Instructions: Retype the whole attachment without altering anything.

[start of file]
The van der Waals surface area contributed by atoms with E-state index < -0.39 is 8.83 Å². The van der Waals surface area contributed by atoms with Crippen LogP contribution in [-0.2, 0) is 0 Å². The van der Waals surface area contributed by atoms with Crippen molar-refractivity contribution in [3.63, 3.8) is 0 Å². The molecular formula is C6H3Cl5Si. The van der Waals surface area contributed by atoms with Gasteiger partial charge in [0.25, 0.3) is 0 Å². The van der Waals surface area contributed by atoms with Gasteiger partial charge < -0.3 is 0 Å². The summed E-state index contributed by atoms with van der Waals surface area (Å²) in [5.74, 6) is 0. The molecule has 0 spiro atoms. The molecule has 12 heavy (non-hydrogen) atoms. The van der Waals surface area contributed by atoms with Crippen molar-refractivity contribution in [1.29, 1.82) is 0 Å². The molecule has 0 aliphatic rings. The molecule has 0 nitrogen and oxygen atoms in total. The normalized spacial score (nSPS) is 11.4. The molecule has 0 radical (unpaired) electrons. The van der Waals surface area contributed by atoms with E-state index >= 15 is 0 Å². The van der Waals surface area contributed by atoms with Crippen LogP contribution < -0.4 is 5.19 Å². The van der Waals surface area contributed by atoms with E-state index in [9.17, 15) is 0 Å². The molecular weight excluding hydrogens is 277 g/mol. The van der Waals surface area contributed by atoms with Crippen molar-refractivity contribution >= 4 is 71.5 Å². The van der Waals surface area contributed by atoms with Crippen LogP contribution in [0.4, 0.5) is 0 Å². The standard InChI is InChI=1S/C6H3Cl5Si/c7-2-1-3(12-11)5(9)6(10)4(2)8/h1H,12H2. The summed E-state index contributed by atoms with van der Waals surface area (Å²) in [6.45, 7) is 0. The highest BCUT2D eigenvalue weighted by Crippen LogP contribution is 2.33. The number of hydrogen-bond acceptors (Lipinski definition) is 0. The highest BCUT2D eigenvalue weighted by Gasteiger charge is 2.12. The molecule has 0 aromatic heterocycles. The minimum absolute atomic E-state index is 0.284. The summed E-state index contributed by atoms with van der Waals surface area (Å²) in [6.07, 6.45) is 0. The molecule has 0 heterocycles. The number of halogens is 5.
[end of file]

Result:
The van der Waals surface area contributed by atoms with E-state index < -0.39 is 8.83 Å². The van der Waals surface area contributed by atoms with Crippen LogP contribution in [-0.2, 0) is 0 Å². The van der Waals surface area contributed by atoms with Crippen molar-refractivity contribution in [3.63, 3.8) is 0 Å². The molecular formula is C6H3Cl5Si. The van der Waals surface area contributed by atoms with Gasteiger partial charge in [0.25, 0.3) is 0 Å². The van der Waals surface area contributed by atoms with Gasteiger partial charge < -0.3 is 0 Å². The summed E-state index contributed by atoms with van der Waals surface area (Å²) in [5.74, 6) is 0. The molecule has 0 spiro atoms. The molecule has 12 heavy (non-hydrogen) atoms. The van der Waals surface area contributed by atoms with Crippen molar-refractivity contribution in [1.29, 1.82) is 0 Å². The molecule has 0 aliphatic rings. The molecule has 0 nitrogen and oxygen atoms in total. The normalized spacial score (nSPS) is 11.4. The molecule has 0 radical (unpaired) electrons. The van der Waals surface area contributed by atoms with E-state index >= 15 is 0 Å². The van der Waals surface area contributed by atoms with Crippen LogP contribution < -0.4 is 5.19 Å². The van der Waals surface area contributed by atoms with E-state index in [9.17, 15) is 0 Å². The molecular weight excluding hydrogens is 277 g/mol. The van der Waals surface area contributed by atoms with Crippen molar-refractivity contribution >= 4 is 71.5 Å². The van der Waals surface area contributed by atoms with Crippen LogP contribution in [0.4, 0.5) is 0 Å². The standard InChI is InChI=1S/C6H3Cl5Si/c7-2-1-3(12-11)5(9)6(10)4(2)8/h1H,12H2. The summed E-state index contributed by atoms with van der Waals surface area (Å²) in [6.45, 7) is 0. The highest BCUT2D eigenvalue weighted by Crippen LogP contribution is 2.33. The number of hydrogen-bond acceptors (Lipinski definition) is 0. The highest BCUT2D eigenvalue weighted by Gasteiger charge is 2.12. The molecule has 0 aromatic heterocycles. The minimum absolute atomic E-state index is 0.284. The summed E-state index contributed by atoms with van der Waals surface area (Å²) in [6.07, 6.45) is 0. The molecule has 0 heterocycles. The number of halogens is 5.